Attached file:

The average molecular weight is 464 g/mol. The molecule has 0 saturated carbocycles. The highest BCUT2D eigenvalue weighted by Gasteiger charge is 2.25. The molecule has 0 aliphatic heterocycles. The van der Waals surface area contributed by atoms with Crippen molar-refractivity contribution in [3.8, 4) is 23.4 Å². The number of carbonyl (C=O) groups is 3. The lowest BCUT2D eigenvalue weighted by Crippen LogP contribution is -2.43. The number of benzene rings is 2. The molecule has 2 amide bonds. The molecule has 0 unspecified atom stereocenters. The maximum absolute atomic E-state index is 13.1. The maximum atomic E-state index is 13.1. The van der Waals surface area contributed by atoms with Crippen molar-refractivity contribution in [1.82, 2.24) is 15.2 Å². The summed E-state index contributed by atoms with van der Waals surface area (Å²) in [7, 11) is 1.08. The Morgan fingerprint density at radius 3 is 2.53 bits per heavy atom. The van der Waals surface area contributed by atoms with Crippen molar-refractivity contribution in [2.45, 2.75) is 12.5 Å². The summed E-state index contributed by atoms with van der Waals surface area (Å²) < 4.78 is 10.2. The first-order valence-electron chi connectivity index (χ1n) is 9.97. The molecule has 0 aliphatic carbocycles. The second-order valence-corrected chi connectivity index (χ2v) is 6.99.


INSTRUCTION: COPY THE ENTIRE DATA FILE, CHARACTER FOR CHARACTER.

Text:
The average molecular weight is 464 g/mol. The molecule has 0 saturated carbocycles. The highest BCUT2D eigenvalue weighted by Gasteiger charge is 2.25. The molecule has 0 aliphatic heterocycles. The van der Waals surface area contributed by atoms with Crippen molar-refractivity contribution in [3.8, 4) is 23.4 Å². The number of carbonyl (C=O) groups is 3. The lowest BCUT2D eigenvalue weighted by Crippen LogP contribution is -2.43. The number of benzene rings is 2. The molecule has 2 amide bonds. The molecule has 0 unspecified atom stereocenters. The maximum absolute atomic E-state index is 13.1. The maximum atomic E-state index is 13.1. The van der Waals surface area contributed by atoms with Crippen molar-refractivity contribution in [1.82, 2.24) is 15.2 Å². The summed E-state index contributed by atoms with van der Waals surface area (Å²) in [7, 11) is 1.08. The Morgan fingerprint density at radius 3 is 2.53 bits per heavy atom. The van der Waals surface area contributed by atoms with Crippen molar-refractivity contribution in [2.45, 2.75) is 12.5 Å². The summed E-state index contributed by atoms with van der Waals surface area (Å²) < 4.78 is 10.2. The first-order valence-electron chi connectivity index (χ1n) is 9.97. The molecule has 0 aliphatic carbocycles. The second-order valence-corrected chi connectivity index (χ2v) is 6.99.